Al: —how we need to all plan, have a plan for our fourth quarter. Every good coach—I like that analogy—every good coach has more than one fourth-quarter plan, depending on what happens in the first three quarters. But understanding misplaced identity, understand what the significant issues are. I mean, so much good advice. And to make sure that we're renewed spiritually in each season of our life. And that just takes development of our own character and the inner person as well as the outer disciplines that really help us. You mentioned the Word, praying, memorizing Scripture. Of course, as a good Navigator, you'd have to include Scripture.

Jerry: Yeah, that’s right. I need to do it more myself.

Al, let me give just a concluding little bit of word of advice.

Al: Please, yeah.

Jerry: Number one, it's never too late, number two is never quit, and number three is work on your eulogy virtues, not your resumé virtues.

Al: There we go. Yeah.

Jerry: So that’s my summary.

Al: Yeah. Well, thanks, Jerry, for your contributions today. It's been a great conversation. I look forward to the next time that we're together. Most of all, though, I appreciate your commitment to following Jesus throughout your life and exhorting others to keep growing and serving faithfully on the lifelong journey of discipleship that we're all on. So thanks for taking your time out and speaking into the lives of so many listeners.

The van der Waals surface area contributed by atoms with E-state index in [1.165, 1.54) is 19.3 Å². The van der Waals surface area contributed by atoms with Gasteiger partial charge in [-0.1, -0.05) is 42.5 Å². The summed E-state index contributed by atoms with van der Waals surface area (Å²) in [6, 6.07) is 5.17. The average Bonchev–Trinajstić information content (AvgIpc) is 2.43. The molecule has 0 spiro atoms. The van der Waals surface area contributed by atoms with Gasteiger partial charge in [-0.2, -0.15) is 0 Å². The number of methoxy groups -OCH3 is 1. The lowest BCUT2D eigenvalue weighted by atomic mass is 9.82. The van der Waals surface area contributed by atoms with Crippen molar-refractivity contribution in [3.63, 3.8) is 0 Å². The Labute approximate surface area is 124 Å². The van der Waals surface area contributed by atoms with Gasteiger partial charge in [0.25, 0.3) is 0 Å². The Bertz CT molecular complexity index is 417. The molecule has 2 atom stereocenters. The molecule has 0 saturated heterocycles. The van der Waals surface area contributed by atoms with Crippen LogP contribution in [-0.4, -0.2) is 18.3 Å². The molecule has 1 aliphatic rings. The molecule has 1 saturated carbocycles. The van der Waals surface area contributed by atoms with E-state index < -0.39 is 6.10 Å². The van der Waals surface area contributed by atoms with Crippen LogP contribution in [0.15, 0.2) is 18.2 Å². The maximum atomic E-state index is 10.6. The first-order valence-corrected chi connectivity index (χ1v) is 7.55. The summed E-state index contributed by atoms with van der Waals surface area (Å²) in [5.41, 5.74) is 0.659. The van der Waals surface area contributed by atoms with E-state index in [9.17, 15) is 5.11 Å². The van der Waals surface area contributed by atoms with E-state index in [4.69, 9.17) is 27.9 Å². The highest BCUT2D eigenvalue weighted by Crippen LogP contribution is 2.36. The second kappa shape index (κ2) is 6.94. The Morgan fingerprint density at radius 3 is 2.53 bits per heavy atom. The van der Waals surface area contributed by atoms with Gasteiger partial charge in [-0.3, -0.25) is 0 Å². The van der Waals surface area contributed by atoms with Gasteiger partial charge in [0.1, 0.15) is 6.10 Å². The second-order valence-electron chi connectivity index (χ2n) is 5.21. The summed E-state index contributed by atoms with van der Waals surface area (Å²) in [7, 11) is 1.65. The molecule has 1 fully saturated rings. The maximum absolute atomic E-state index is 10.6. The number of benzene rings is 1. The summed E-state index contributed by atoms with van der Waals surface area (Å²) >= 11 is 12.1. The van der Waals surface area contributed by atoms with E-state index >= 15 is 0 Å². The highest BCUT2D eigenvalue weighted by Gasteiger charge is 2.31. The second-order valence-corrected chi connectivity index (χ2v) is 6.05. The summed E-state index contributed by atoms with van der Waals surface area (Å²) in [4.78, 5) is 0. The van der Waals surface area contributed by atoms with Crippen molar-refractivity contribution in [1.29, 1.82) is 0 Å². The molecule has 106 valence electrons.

Jerry: Thanks, Al. I'm off to an appointment, so—

Al: Okay.

Jerry: —thanks so much. Blessings.

Al: God bless you.

Jerry: All right. God bless you. Bye-bye.

Al: Well, thanks so much for listening to my conversation with Jerry, and I hope you enjoyed it as much as I did.

And you can find ways to connect with him and links to everything we talked about in the show notes and transcript at workplaces.org/podcast.

And if you have any suggestions for me about our podcast or have any questions about flourishing workplace cultures, please email me, al@workplaces.org.

And leaders, if you want to improve your leadership, expand your organization's impact for good, and see greater faithfulness in our broader culture, help us achieve our goal to see more flourishing Christian-led workplaces. To help, please share this podcast with another leader or launch a project in your own organization to discover and improve the health of your workplace culture. If you're interested in learning more, go to workplaces.org and request a sample report.

Outro: The Flourishing Culture Leadership Podcast is sponsored by Best Christian Workplaces. If you need support building a flourishing workplace culture, please visit workplaces.org for more information.

We'll see you again next week for more valuable content to help you develop strong leaders and build a flourishing workplace culture.

Al: And next week, you're going to really enjoy my conversation with Dr. Sam Adeyemi. He's written the book Dear Leader: Your Flagship Guide to Successful Leadership. I know that you're going to really enjoy the podcast.